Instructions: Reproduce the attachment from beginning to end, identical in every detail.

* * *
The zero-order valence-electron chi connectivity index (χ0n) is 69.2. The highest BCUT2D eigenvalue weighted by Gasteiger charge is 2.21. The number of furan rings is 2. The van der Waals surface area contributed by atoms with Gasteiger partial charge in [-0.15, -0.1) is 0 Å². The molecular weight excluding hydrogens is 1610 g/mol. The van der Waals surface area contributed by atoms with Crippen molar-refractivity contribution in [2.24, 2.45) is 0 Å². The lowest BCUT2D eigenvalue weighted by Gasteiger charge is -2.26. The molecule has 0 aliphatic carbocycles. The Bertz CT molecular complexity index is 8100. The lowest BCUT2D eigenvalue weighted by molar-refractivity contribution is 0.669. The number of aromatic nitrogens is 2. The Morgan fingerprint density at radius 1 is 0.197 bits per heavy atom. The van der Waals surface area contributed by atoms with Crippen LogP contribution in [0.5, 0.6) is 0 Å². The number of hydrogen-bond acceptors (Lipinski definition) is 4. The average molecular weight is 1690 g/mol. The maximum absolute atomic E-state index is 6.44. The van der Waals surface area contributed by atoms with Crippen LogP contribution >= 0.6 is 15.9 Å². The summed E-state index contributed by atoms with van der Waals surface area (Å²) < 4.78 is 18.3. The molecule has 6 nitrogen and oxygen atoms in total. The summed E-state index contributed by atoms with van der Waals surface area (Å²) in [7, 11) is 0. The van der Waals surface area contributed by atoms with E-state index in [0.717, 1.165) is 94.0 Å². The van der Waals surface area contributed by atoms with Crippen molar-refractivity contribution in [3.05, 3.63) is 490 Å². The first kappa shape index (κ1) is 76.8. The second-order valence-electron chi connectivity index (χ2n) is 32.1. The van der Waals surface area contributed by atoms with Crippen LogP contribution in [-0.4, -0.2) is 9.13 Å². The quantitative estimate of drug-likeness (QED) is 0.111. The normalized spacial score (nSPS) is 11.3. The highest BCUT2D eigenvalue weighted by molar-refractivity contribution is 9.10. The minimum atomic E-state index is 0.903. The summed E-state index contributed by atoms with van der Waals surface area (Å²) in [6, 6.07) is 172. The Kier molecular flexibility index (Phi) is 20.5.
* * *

The zero-order valence-electron chi connectivity index (χ0n) is 69.2. The highest BCUT2D eigenvalue weighted by Gasteiger charge is 2.21. The number of furan rings is 2. The van der Waals surface area contributed by atoms with Gasteiger partial charge in [-0.15, -0.1) is 0 Å². The molecular weight excluding hydrogens is 1610 g/mol. The van der Waals surface area contributed by atoms with Crippen molar-refractivity contribution in [2.24, 2.45) is 0 Å². The lowest BCUT2D eigenvalue weighted by Gasteiger charge is -2.26. The molecule has 0 aliphatic carbocycles. The Bertz CT molecular complexity index is 8100. The lowest BCUT2D eigenvalue weighted by molar-refractivity contribution is 0.669. The number of aromatic nitrogens is 2. The Morgan fingerprint density at radius 1 is 0.197 bits per heavy atom. The van der Waals surface area contributed by atoms with Crippen LogP contribution in [0.5, 0.6) is 0 Å². The number of hydrogen-bond acceptors (Lipinski definition) is 4. The average molecular weight is 1690 g/mol. The maximum absolute atomic E-state index is 6.44. The van der Waals surface area contributed by atoms with Crippen LogP contribution >= 0.6 is 15.9 Å². The summed E-state index contributed by atoms with van der Waals surface area (Å²) < 4.78 is 18.3. The molecule has 6 nitrogen and oxygen atoms in total. The summed E-state index contributed by atoms with van der Waals surface area (Å²) in [7, 11) is 0. The van der Waals surface area contributed by atoms with E-state index in [0.717, 1.165) is 94.0 Å². The van der Waals surface area contributed by atoms with Crippen molar-refractivity contribution in [3.05, 3.63) is 490 Å². The first kappa shape index (κ1) is 76.8. The second-order valence-electron chi connectivity index (χ2n) is 32.1. The van der Waals surface area contributed by atoms with Crippen LogP contribution in [-0.4, -0.2) is 9.13 Å². The quantitative estimate of drug-likeness (QED) is 0.111. The normalized spacial score (nSPS) is 11.3. The highest BCUT2D eigenvalue weighted by molar-refractivity contribution is 9.10. The minimum atomic E-state index is 0.903. The summed E-state index contributed by atoms with van der Waals surface area (Å²) in [6, 6.07) is 172. The Kier molecular flexibility index (Phi) is 20.5.